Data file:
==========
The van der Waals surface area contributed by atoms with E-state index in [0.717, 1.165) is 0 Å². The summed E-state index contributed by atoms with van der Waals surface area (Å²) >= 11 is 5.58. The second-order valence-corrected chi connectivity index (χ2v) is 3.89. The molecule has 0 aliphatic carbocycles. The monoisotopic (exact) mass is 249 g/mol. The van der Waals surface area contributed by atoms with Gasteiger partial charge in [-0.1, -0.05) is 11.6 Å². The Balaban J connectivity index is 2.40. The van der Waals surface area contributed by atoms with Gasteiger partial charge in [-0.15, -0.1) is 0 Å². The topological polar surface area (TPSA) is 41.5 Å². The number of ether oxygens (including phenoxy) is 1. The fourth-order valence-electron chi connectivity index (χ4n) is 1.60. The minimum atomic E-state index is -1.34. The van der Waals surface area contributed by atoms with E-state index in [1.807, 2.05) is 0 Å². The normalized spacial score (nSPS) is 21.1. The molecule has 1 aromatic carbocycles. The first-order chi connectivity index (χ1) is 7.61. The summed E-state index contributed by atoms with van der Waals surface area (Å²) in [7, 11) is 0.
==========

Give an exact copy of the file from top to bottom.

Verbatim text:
The van der Waals surface area contributed by atoms with E-state index in [0.717, 1.165) is 0 Å². The summed E-state index contributed by atoms with van der Waals surface area (Å²) >= 11 is 5.58. The second-order valence-corrected chi connectivity index (χ2v) is 3.89. The molecule has 0 aliphatic carbocycles. The monoisotopic (exact) mass is 249 g/mol. The van der Waals surface area contributed by atoms with Gasteiger partial charge in [-0.1, -0.05) is 11.6 Å². The Balaban J connectivity index is 2.40. The van der Waals surface area contributed by atoms with Gasteiger partial charge in [-0.15, -0.1) is 0 Å². The topological polar surface area (TPSA) is 41.5 Å². The number of ether oxygens (including phenoxy) is 1. The fourth-order valence-electron chi connectivity index (χ4n) is 1.60. The minimum atomic E-state index is -1.34. The van der Waals surface area contributed by atoms with E-state index in [1.807, 2.05) is 0 Å². The normalized spacial score (nSPS) is 21.1. The molecule has 1 aromatic carbocycles. The first-order chi connectivity index (χ1) is 7.61. The summed E-state index contributed by atoms with van der Waals surface area (Å²) in [7, 11) is 0.